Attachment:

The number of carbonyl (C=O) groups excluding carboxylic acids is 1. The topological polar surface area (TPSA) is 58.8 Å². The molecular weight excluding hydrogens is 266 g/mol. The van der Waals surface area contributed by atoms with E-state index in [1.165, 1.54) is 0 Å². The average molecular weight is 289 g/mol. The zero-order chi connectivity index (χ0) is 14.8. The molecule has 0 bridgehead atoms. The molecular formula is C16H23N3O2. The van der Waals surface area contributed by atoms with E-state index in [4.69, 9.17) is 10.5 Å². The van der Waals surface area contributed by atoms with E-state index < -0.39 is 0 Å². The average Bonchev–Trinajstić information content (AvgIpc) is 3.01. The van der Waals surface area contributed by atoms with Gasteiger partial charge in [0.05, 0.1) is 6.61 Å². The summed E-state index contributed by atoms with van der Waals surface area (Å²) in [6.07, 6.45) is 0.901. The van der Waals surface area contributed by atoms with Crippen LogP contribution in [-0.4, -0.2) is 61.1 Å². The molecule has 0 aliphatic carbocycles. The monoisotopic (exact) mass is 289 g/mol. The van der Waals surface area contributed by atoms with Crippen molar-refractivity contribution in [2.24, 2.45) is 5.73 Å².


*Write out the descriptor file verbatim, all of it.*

The number of carbonyl (C=O) groups excluding carboxylic acids is 1. The topological polar surface area (TPSA) is 58.8 Å². The molecular weight excluding hydrogens is 266 g/mol. The van der Waals surface area contributed by atoms with E-state index in [1.165, 1.54) is 0 Å². The average molecular weight is 289 g/mol. The zero-order chi connectivity index (χ0) is 14.8. The molecule has 0 bridgehead atoms. The molecular formula is C16H23N3O2. The van der Waals surface area contributed by atoms with E-state index in [4.69, 9.17) is 10.5 Å². The van der Waals surface area contributed by atoms with E-state index < -0.39 is 0 Å². The average Bonchev–Trinajstić information content (AvgIpc) is 3.01. The van der Waals surface area contributed by atoms with Gasteiger partial charge in [0.05, 0.1) is 6.61 Å². The summed E-state index contributed by atoms with van der Waals surface area (Å²) in [6.07, 6.45) is 0.901. The van der Waals surface area contributed by atoms with Crippen LogP contribution in [-0.4, -0.2) is 61.1 Å². The molecule has 0 aliphatic carbocycles. The monoisotopic (exact) mass is 289 g/mol. The van der Waals surface area contributed by atoms with Crippen molar-refractivity contribution in [2.24, 2.45) is 5.73 Å².